Is he tall?

  8. Because in order to get elected, a candidate has to suck up to the center to get the undecideds on boards. The hard-core ideologues will vote for their respective party no matter who get’s on the ballet. Believe me, the GOP could run Karl Marx and RNC with a little help from the Hannitys and Limbaughs to spin him into a conservative icon, the average republican will only be too happy to vote for him as long as a Democrat lost.

    Akira, that doesn’t explain why the it’s believed that Republicans can get the centrist votes while still cozying up to their base but Democrats can not and have to in fact run away from their base.

    Unless the implication is that the GOP has a LOT more hard-core ideologues than the Dems, and that Dems less likely than the GOP to vote for a candidate (from their party) who they believe has gone to far over the edge of the parties fringe.

    Not that I would disagree with the implication, I’m just not sure if that is what you were implying.

  9. I suspect that he has good hair, too. That’s important.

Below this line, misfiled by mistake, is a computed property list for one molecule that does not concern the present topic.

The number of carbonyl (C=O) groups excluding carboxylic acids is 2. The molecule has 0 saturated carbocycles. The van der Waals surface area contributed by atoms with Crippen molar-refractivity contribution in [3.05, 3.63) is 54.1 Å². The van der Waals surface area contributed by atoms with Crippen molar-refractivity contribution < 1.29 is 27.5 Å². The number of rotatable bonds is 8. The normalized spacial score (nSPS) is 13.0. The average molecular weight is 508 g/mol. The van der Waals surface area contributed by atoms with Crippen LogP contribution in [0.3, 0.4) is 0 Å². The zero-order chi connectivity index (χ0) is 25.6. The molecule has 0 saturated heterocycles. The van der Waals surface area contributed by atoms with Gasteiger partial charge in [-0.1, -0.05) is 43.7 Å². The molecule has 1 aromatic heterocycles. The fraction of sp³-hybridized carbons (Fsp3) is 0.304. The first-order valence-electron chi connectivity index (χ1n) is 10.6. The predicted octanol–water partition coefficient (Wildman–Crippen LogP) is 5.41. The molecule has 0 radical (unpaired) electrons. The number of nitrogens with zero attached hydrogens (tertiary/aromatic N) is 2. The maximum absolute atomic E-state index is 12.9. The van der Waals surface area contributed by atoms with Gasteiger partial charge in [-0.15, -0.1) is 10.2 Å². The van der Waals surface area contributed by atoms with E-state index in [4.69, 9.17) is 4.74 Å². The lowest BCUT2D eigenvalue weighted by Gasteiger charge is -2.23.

10. Can he do that thing with his fist and thumb while delivering applause lines? That matters a lot.

    Bonus if he has footage of himself embracing children or firefighters in slow motion.

    If you have that kind of footage you don’t really need a platform. Especially if you’re also tall, handsome, and able to do that thing with your thumb while delivering applause lines.

  11. Why, in order to become a viable 2008 candidate, is a Democrat expected to break with his party’s left while a Republican’s supposed to cuddle with his party’s right?

    Because most geriatric pundits, of which we have a vast surplus, are stuck in the 50’s and 60’s where the leftists are dirty commie pinko hippies, and the righties are solid, Ward Cleaver types who “like Ike”.

  12. 1) Why, in order to become a viable 2008 candidate, is a Democrat expected to break with his party’s left while a Republican’s supposed to cuddle with his party’s right? (I think I know why, but I’ll throw it out there.)